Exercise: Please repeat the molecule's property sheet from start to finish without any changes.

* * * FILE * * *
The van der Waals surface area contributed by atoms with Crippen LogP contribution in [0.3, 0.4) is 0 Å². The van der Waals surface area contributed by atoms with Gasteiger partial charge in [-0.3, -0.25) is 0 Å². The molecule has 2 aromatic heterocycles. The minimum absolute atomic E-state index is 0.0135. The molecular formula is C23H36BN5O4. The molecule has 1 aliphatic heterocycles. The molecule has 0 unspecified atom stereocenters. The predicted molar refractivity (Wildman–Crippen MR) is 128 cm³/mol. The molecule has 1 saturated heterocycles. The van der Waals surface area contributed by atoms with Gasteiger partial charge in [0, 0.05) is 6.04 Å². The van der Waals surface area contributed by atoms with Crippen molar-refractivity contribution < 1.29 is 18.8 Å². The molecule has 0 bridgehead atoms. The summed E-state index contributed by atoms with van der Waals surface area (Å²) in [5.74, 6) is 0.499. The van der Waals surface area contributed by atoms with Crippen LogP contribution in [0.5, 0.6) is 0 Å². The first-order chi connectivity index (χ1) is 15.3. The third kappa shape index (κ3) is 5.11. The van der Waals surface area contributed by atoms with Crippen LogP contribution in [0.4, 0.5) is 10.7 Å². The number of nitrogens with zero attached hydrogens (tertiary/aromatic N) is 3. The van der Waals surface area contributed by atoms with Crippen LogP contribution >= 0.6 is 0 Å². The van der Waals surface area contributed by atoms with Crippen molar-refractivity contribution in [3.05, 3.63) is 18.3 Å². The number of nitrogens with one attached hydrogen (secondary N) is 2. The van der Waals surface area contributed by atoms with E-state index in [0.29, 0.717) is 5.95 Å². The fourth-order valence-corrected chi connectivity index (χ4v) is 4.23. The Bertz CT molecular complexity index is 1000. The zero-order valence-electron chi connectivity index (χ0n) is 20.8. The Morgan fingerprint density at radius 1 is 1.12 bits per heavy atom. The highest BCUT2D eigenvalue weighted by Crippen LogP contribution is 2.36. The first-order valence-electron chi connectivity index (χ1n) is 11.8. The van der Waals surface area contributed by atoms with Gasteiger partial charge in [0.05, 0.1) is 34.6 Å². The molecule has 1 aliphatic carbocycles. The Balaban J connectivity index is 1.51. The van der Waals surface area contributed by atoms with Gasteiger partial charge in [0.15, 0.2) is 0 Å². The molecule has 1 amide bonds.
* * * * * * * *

The van der Waals surface area contributed by atoms with Crippen LogP contribution in [0.3, 0.4) is 0 Å². The van der Waals surface area contributed by atoms with Gasteiger partial charge in [-0.3, -0.25) is 0 Å². The molecule has 2 aromatic heterocycles. The minimum absolute atomic E-state index is 0.0135. The molecular formula is C23H36BN5O4. The molecule has 1 aliphatic heterocycles. The molecule has 0 unspecified atom stereocenters. The predicted molar refractivity (Wildman–Crippen MR) is 128 cm³/mol. The molecule has 1 saturated heterocycles. The van der Waals surface area contributed by atoms with Gasteiger partial charge in [0, 0.05) is 6.04 Å². The van der Waals surface area contributed by atoms with Crippen molar-refractivity contribution < 1.29 is 18.8 Å². The molecule has 0 bridgehead atoms. The summed E-state index contributed by atoms with van der Waals surface area (Å²) in [5.74, 6) is 0.499. The van der Waals surface area contributed by atoms with Crippen LogP contribution in [0.5, 0.6) is 0 Å². The first-order chi connectivity index (χ1) is 15.3. The third kappa shape index (κ3) is 5.11. The van der Waals surface area contributed by atoms with Crippen LogP contribution in [0.4, 0.5) is 10.7 Å². The number of nitrogens with zero attached hydrogens (tertiary/aromatic N) is 3. The van der Waals surface area contributed by atoms with Crippen LogP contribution >= 0.6 is 0 Å². The van der Waals surface area contributed by atoms with Crippen molar-refractivity contribution in [3.05, 3.63) is 18.3 Å². The number of nitrogens with one attached hydrogen (secondary N) is 2. The van der Waals surface area contributed by atoms with E-state index in [0.29, 0.717) is 5.95 Å². The fourth-order valence-corrected chi connectivity index (χ4v) is 4.23. The Bertz CT molecular complexity index is 1000. The zero-order valence-electron chi connectivity index (χ0n) is 20.8. The Morgan fingerprint density at radius 1 is 1.12 bits per heavy atom. The highest BCUT2D eigenvalue weighted by Crippen LogP contribution is 2.36. The first-order valence-electron chi connectivity index (χ1n) is 11.8. The van der Waals surface area contributed by atoms with Gasteiger partial charge in [0.05, 0.1) is 34.6 Å². The molecule has 1 aliphatic carbocycles. The Balaban J connectivity index is 1.51. The van der Waals surface area contributed by atoms with Gasteiger partial charge in [0.15, 0.2) is 0 Å². The molecule has 1 amide bonds.